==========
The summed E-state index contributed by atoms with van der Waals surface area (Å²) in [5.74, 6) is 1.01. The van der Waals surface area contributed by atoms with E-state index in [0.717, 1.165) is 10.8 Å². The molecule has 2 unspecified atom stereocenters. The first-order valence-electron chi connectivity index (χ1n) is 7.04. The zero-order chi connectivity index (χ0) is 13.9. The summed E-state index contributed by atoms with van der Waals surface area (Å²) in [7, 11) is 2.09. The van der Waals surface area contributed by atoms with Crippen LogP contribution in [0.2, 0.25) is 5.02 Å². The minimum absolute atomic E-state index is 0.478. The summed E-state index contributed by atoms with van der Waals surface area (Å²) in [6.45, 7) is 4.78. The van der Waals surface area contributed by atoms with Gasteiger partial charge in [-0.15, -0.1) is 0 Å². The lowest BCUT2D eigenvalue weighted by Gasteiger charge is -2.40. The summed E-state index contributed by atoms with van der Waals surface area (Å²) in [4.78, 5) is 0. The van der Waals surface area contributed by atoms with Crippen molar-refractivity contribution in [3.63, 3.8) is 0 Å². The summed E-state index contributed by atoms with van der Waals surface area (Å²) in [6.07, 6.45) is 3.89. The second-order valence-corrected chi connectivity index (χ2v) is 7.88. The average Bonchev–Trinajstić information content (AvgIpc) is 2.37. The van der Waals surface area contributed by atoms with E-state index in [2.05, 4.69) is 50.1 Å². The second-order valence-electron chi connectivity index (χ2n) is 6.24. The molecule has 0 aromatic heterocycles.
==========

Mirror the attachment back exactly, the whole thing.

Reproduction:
The summed E-state index contributed by atoms with van der Waals surface area (Å²) in [5.74, 6) is 1.01. The van der Waals surface area contributed by atoms with E-state index in [0.717, 1.165) is 10.8 Å². The molecule has 2 unspecified atom stereocenters. The first-order valence-electron chi connectivity index (χ1n) is 7.04. The zero-order chi connectivity index (χ0) is 13.9. The summed E-state index contributed by atoms with van der Waals surface area (Å²) in [7, 11) is 2.09. The van der Waals surface area contributed by atoms with Crippen LogP contribution in [0.2, 0.25) is 5.02 Å². The minimum absolute atomic E-state index is 0.478. The summed E-state index contributed by atoms with van der Waals surface area (Å²) in [6.45, 7) is 4.78. The van der Waals surface area contributed by atoms with Gasteiger partial charge in [-0.15, -0.1) is 0 Å². The lowest BCUT2D eigenvalue weighted by Gasteiger charge is -2.40. The summed E-state index contributed by atoms with van der Waals surface area (Å²) in [4.78, 5) is 0. The van der Waals surface area contributed by atoms with Crippen molar-refractivity contribution in [3.63, 3.8) is 0 Å². The summed E-state index contributed by atoms with van der Waals surface area (Å²) in [6.07, 6.45) is 3.89. The second-order valence-corrected chi connectivity index (χ2v) is 7.88. The average Bonchev–Trinajstić information content (AvgIpc) is 2.37. The van der Waals surface area contributed by atoms with E-state index in [2.05, 4.69) is 50.1 Å². The second-order valence-electron chi connectivity index (χ2n) is 6.24. The molecule has 0 aromatic heterocycles.